Gov. Sanford Adds Details About Affair

South Carolina Governor Mark Sanford revealed more details about his extramarital affair Tuesday. Sanford admitted to seeing his Argentine girlfriend five times in the past year and also said that he "crossed the line" with other women during his marriage. The revelations did little to bolster the governor's efforts to stay in office.

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DAVID GREENE, host:

This is MORNING EDITION from NPR News. I'm David Greene.

RENEE MONTAGNE, host:

And I'm Renee Montagne.

South Carolina Governor Mark Sanford spent last week apologizing. This week, he's speaking of love - his love, that is, for the Argentine woman with whom he's had an affair. In a long interview with the Associated Press, Sanford described the relationship as, quote, "a forbidden one, a tragic one, but a love story at the end of the day."

Sanford admitted yesterday to seeing his Argentine girlfriend more times than he'd said and that, in his words, he'd crossed the line with other women during his marriage. The revelations did little to bolster the governor's efforts to stay in office.

NPR's Adam Hochberg joins us from the state capitol, Columbia.

Good morning.

ADAM HOCHBERG: Good morning.

MONTAGNE: Tell us more about what the governor said yesterday.

HOCHBERG: It really was, I think it's fair to say, a quite unusual interview. He talked for more than three hours over the course of a couple of days with reporters from the Associated Press and spoke in a great deal of detail about his affair. He's described multiple meetings he had with his girlfriend over the past year, some of them in Argentina where she lives, some of them in New York.

He also admitted to having inappropriate relationships with other women during the 20 years he's been married, though he says he didn't go as far in those relationships as he did in the most recent one.

And in some comments that have really taken some people aback in South Carolina, the governor called his girlfriend his soul mate, and he described his affair as what he called, a love story. He said he's trying to reconcile with his wife, but he really left little doubt, Renee, that his heart is with the other woman.

MONTAGNE: Well, you have to wonder why the governor keeps giving interviews.

HOCHBERG: It's certainly unusual, isn't it?

(Soundbite of laughter)

HOCHBERG: We've seen a lot of politicians confess to a lot of affairs in the past several years. And usually, they'll give one interview or hold a single news conference and then they disappear for a while. But Governor Sanford held a news conference a week ago today, the first news conference where he admitted the affair. Then he took more questions from the press on Friday. Then he did it again on Monday. Then he sat for this two-day Associated Press interview.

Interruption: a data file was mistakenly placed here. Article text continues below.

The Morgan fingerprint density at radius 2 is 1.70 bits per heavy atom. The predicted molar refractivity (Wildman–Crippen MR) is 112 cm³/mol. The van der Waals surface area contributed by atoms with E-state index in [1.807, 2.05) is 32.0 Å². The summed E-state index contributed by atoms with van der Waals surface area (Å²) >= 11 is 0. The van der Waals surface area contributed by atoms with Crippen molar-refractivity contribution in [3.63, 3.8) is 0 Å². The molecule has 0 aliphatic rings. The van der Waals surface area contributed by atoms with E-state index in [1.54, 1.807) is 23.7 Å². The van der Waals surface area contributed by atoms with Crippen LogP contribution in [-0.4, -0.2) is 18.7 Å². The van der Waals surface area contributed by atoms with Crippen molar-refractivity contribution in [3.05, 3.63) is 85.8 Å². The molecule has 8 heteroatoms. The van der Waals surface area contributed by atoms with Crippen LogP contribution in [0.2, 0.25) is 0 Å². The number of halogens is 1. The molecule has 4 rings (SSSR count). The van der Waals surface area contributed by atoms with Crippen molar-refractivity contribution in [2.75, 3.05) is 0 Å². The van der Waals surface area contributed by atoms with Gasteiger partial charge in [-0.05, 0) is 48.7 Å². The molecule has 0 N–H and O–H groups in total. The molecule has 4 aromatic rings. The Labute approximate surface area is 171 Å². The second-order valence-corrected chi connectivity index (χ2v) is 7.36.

He seems to believe that the more he talks about the situation, the more he describes his innermost thoughts and feelings, maybe the more sympathy and support he'll get from the public.

MONTAGNE: And what has been the reaction in South Carolina?

HOCHBERG: Well, we can't really say that it's helped him much. The reaction has gotten harsher and harsher. When he first admitted the affair last week, the reaction from a lot of people around the state, and especially Sanford's fellow Republicans, was somewhat muted, for the most part mild condemnation, well wishes for him and his family.

But as more and more revelations have come out from the governor himself, the criticism has gotten much louder. We're now at the point where several Republicans have called on him to resign, including a lot of legislative leaders. The state Democratic Party is now openly mocking him. They put out a YouTube video yesterday. And the Republican attorney general has now requested a law enforcement investigation of whether Sanford has done anything illegal.

Investigators at this point, we should say, say they have not found anything that's broken the law. But it's safe to say that the governor is facing more heat with each passing day.

MONTAGNE: Although he doesn't seem to be showing any signs of preparing to step down.

HOCHBERG: He is saying that he is going to serve out his term. He's got 18 months left in his second term. He says he wants to rebuild his reputation, show that he's repentant for what he did. Yesterday, a brief statement from his office: The governor is determined to stay in office and continue the work of this administration.

MONTAGNE: Let's say, though, he does change his mind. What would happen in South Carolina if Sanford does step down?

HOCHBERG: Well, the short answer, of course, is that the lieutenant-governor would take over. The long answer is it would throw next year's elections into turmoil. Sanford can't run again. He's term-limited.

But there is a very crowded field of candidates lining up for his job, including the lieutenant-governor, including the attorney general who's called for the law enforcement investigation, including several of the state legislators of both parties who are calling for the governor to step down.

There is an awful lot of political strategizing and calculating going on here in South Carolina, with regards not only to the future of Governor Sanford but also the question of who will be elected governor next year.

MONTAGNE: Well, we'll be staying tuned. Thanks very much, Adam.

HOCHBERG: You're welcome.

MONTAGNE: NPR's Adam Hochberg, speaking to us from the state capitol, Columbia, South Carolina.

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